This book is licensed under a Creative Commons by-nc-sa 3.0 license. See the license for more details, but that basically means you can share this book as long as you credit the author (but see below), don't make money from it, and do make it available to everyone else under the same terms.
This content was accessible as of December 29, 2012, and it was downloaded then by Andy Schmitz in an effort to preserve the availability of this book.
Normally, the author and publisher would be credited here. However, the publisher has asked for the customary Creative Commons attribution to the original publisher, authors, title, and book URI to be removed. Additionally, per the publisher's request, their name has been removed in some passages. More information is available on this project's attribution page.
For more information on the source of this book, or why it is available for free, please see the project's home page. You can browse or download additional books there. To download a .zip file containing this book to use offline, simply click here.
Despite being awash in data, many organizations are data rich but information poor. A survey by consulting firm Accenture found 57 percent of companies reporting that they didn’t have a beneficial, consistently updated, companywide analytical capability. Among major decisions, only 60 percent were backed by analytics—40 percent were made by intuition and gut instinct.R. King, “Business Intelligence Software’s Time Is Now,” BusinessWeek, March 2, 2009. The big culprit limiting BI initiatives is getting data into a form where it can be used, analyzed, and turned into information. Here’s a look at some factors holding back information advantages.
Just because data is collected doesn’t mean it can be used. This limit is a big problem for large firms that have legacy systemsOlder information systems that are often incompatible with other systems, technologies, and ways of conducting business. Incompatible legacy systems can be a major roadblock to turning data into information, and they can inhibit firm agility, holding back operational and strategic initiatives., outdated information systems that were not designed to share data, aren’t compatible with newer technologies, and aren’t aligned with the firm’s current business needs. The problem can be made worse by mergers and acquisitions, especially if a firm depends on operational systems that are incompatible with its partner. And the elimination of incompatible systems isn’t just a technical issue. Firms might be under extended agreement with different vendors or outsourcers, and breaking a contract or invoking an escape clause may be costly. Folks working in M&A (the area of investment banking focused on valuing and facilitating mergers and acquisitions) beware—it’s critical to uncover these hidden costs of technology integration before deciding if a deal makes financial sense.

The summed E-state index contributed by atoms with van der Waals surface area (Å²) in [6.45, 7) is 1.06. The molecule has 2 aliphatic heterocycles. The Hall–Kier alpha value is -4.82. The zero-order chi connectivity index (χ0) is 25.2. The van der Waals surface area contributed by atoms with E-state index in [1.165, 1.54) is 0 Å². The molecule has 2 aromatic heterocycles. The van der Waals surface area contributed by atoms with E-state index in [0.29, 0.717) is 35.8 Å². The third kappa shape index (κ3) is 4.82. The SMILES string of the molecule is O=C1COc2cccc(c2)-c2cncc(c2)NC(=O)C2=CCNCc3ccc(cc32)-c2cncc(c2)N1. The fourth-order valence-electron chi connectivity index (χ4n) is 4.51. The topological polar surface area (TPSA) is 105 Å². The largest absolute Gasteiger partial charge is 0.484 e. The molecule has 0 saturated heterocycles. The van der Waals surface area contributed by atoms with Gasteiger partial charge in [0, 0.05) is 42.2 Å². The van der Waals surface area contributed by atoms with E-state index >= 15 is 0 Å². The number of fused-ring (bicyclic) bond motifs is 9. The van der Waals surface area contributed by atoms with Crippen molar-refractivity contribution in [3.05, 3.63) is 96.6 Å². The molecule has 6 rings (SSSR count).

The experience of one Fortune 100 firm that your author has worked with illustrates how incompatible information systems can actually hold back strategy. This firm was the largest in its category, and sold identical commodity products sourced from its many plants worldwide. Being the biggest should have given the firm scale advantages. But many of the firm’s manufacturing facilities and international locations developed or purchased separate, incompatible systems. Still more plants were acquired through acquisition, each coming with its own legacy systems.
The plants with different information systems used different part numbers and naming conventions even though they sold identical products. As a result, the firm had no timely information on how much of a particular item was sold to which worldwide customers. The company was essentially operating as a collection of smaller, regional businesses, rather than as the worldwide behemoth that it was.
After the firm developed an information system that standardized data across these plants, it was, for the first time, able to get a single view of worldwide sales. The firm then used this data to approach their biggest customers, negotiating lower prices in exchange for increased commitments in worldwide purchasing. This trade let the firm take share from regional rivals. It also gave the firm the ability to shift manufacturing capacity globally, as currency prices, labor conditions, disaster, and other factors impacted sourcing. The new information system in effect liberated the latent strategic asset of scale, increasing sales by well over a billion and a half dollars in the four years following implementation.
Another problem when turning data into information is that most transactional databases aren’t set up to be simultaneously accessed for reporting and analysis. When a customer buys something from a cash register, that action may post a sales record and deduct an item from the firm’s inventory. In most TPS systems, requests made to the database can usually be performed pretty quickly—the system adds or modifies the few records involved and it’s done—in and out in a flash.
But if a manager asks a database to analyze historic sales trends showing the most and least profitable products over time, they may be asking a computer to look at thousands of transaction records, comparing results, and neatly ordering findings. That’s not a quick in-and-out task, and it may very well require significant processing to come up with the request. Do this against the very databases you’re using to record your transactions, and you might grind your computers to a halt.
Getting data into systems that can support analytics is where data warehouses and data marts come in, the topic of our next section.